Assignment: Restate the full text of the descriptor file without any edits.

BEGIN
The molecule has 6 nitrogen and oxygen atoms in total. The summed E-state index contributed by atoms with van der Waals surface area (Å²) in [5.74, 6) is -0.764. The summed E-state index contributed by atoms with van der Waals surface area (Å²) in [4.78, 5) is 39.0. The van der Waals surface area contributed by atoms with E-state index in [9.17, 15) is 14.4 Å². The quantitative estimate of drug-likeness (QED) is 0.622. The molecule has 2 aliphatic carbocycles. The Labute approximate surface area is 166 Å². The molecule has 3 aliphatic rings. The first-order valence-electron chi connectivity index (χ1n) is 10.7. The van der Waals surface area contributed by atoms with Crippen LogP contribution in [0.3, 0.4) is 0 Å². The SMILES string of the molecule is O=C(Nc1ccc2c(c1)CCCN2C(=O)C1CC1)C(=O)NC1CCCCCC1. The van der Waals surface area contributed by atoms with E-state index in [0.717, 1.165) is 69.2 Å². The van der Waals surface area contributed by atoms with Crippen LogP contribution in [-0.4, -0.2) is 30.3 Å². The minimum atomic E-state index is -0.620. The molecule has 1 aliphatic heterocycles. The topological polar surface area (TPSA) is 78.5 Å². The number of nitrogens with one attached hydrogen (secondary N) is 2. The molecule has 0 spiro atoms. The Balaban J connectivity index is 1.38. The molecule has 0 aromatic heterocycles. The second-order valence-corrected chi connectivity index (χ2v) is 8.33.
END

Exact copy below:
The molecule has 6 nitrogen and oxygen atoms in total. The summed E-state index contributed by atoms with van der Waals surface area (Å²) in [5.74, 6) is -0.764. The summed E-state index contributed by atoms with van der Waals surface area (Å²) in [4.78, 5) is 39.0. The van der Waals surface area contributed by atoms with E-state index in [9.17, 15) is 14.4 Å². The quantitative estimate of drug-likeness (QED) is 0.622. The molecule has 2 aliphatic carbocycles. The Labute approximate surface area is 166 Å². The molecule has 3 aliphatic rings. The first-order valence-electron chi connectivity index (χ1n) is 10.7. The van der Waals surface area contributed by atoms with Crippen LogP contribution in [0.3, 0.4) is 0 Å². The SMILES string of the molecule is O=C(Nc1ccc2c(c1)CCCN2C(=O)C1CC1)C(=O)NC1CCCCCC1. The van der Waals surface area contributed by atoms with E-state index in [0.717, 1.165) is 69.2 Å². The van der Waals surface area contributed by atoms with Crippen LogP contribution in [-0.4, -0.2) is 30.3 Å². The minimum atomic E-state index is -0.620. The molecule has 1 aliphatic heterocycles. The topological polar surface area (TPSA) is 78.5 Å². The number of nitrogens with one attached hydrogen (secondary N) is 2. The molecule has 0 spiro atoms. The Balaban J connectivity index is 1.38. The molecule has 0 aromatic heterocycles. The second-order valence-corrected chi connectivity index (χ2v) is 8.33.